Her father has always insisted that it was his hardscrabble roots that made him the success he is, the fact that he never had it easy that made him eager to rise to the challenge. There were ten children in his family, and their father deserted them right after the youngest was born. When Kirsten's dad turned sixteen, his beleaguered mother told him she couldn't take care of him anymore. He'd have to take care of himself. He left home with nothing, hitchhiked his way west from Indiana, doing odd jobs along the way, finally reaching California with thirty-seven dollars in his pocket and big dreams in mind.

Kirsten has always had mixed feelings about this story. Her father loves tells it, with bold gestures and salty language, as if it was all a great adventure, the modern-day fairy tale of a boy going out into the world to make his fortune. He never utters a word against his mother, never seems to blame her for abandoning him, but Kirsten does. She secretly and utterly despises her grandmother, just as she despises Ryan's mother for leaving him.

She refuses to believe that living on the hard edge is the only way to keep that driving sense of purpose taut and alive inside you. She knows there must be some other answer, some other way. There has to be.

Sometimes, she thinks her mistake is needing someone else to help shore her up. Her father always preached self-sufficiency, and Kirsten has tried to follow in his footsteps. She really has. But trying to stand by herself has not made her stronger. In fact, it's leeching the life out of her, and she's afraid what will happen if she goes on feeling this alone much longer. Weaken a structure's supports, and it fails. You don't have to be a builder to know that.

She stirs restlessly, turns to look at the clock. It's 4.30. In half an hour she has to get up anyway, and grinding over this same old discontent is accomplishing nothing. She slips out of bed, careful not to wake Sandy. In the bathroom, she splashes water on her face and stares at herself in the mirror.

Sometimes she wonders what people see when they look at her. Do they see the strong, focused woman she set out to be? Or do they mistake her for one of the legion of disenchanted Orange County wives? One of those well-manicured middle-aged women with nothing more to look forward to than the pool boy's weekly visit. Just like her mother before the cancer set in, flitting from one tawdry affair to the next, looking for someone, anyone, who would make her feel like she was something more.

When Kirsten replays in her mind some of the recent fantasies she's had about Jimmy, the heat rises in her cheeks. Maybe there really is no choosing. Maybe it's like mother like daughter no matter how hard you try.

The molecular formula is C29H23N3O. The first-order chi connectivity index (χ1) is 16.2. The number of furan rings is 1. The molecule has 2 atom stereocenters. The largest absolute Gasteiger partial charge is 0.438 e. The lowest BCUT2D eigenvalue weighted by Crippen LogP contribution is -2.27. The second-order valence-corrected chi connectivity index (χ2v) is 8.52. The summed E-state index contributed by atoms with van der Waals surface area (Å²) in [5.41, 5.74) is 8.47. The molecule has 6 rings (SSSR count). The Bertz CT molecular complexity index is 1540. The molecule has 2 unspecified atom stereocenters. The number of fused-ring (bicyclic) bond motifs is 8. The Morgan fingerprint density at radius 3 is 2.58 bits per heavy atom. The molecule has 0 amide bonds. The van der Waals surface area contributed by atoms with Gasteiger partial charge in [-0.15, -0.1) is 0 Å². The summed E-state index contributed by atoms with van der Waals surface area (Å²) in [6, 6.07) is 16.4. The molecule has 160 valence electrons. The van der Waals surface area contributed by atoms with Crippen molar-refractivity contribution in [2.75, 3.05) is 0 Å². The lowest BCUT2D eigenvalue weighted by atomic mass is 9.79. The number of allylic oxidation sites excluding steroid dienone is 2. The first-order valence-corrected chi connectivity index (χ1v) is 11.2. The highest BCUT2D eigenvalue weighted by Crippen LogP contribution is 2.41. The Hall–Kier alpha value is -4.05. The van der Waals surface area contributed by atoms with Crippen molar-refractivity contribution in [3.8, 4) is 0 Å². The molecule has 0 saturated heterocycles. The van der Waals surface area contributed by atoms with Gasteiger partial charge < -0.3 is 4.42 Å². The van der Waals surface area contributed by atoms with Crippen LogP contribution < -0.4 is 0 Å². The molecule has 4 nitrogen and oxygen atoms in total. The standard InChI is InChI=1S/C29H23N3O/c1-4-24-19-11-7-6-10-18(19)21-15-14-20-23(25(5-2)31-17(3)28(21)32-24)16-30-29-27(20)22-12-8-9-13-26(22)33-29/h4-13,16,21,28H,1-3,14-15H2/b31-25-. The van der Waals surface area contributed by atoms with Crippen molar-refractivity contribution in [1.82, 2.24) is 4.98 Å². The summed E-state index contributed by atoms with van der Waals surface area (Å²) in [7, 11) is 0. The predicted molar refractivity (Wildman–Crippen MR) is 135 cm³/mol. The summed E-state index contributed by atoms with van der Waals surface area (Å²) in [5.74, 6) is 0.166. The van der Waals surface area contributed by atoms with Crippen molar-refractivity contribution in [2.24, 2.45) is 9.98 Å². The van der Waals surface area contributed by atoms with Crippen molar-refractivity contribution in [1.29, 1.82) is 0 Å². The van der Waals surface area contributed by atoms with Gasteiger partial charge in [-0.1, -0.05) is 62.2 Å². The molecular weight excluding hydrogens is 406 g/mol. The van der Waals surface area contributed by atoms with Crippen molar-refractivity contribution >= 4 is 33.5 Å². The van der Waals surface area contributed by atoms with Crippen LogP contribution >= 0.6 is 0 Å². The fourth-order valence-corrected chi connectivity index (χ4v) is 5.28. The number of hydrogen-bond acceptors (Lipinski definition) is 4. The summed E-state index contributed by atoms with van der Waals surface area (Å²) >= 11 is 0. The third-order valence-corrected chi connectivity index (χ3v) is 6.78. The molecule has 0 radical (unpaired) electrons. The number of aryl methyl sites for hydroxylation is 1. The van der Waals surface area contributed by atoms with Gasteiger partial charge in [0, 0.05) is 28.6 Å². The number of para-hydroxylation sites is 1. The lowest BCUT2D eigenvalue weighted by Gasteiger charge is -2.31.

She lets out her breath and pushes away these thoughts before stepping into the shower. She knows it's never a good idea to ask hard questions before you've had even your first cup of coffee. She finishes getting ready and walks quietly down the hall. Outside Seth's door, she lingers a moment. She wonders most of all what Seth sees, but she's far too afraid to ask.

In the kitchen she's startled to find Ryan already up.

"Oh, um, hey, Mrs. Cohen." He looks almost sheepish. "There's coffee." He shifts his weight awkwardly.

"Thanks. That's exactly what I need." She reaches for a mug in the cabinet. "What are you doing up so early?"

He shrugs. "Just couldn't sleep." His eyes drop to the floor, and she lets the subject go.

The awkward moment passes, and they settle at the table. Kirsten toys with the handle of her mug. Her impulse is to ask him motherly questions: What do you dream about? and What do you want out of life? It could help fill in that emptiness that has gnawed at her since her little boy stopped being her baby and turned into someone she doesn't recognize half the time. She could say to Ryan all the things Seth has never wanted to hear. This is the right way and this is what's important and this is who we are. And he would soak in every word, she feels certain of it, as if he were being trusted with something precious, just the way she used to listen to her father.

But he's not hers, and she has to keep reminding herself of that.

Has to remember that everyone sees something different, something of their own making, when they look at Ryan. Sandy sees the crusader he set out to be. Seth imagines friendship out on the fringes. And she...she sees a second chance, the opportunity to get it all right, at last.

This is finally why she can't let him stay. It can't possibly be good for him in a place where no one really sees him, only their own losses and a way to compensate for them. But it's too hard to explain this to Sandy and Seth, and she wouldn't even know how to begin with Ryan.

It's easier just to let them all go on thinking she could never love him as a son.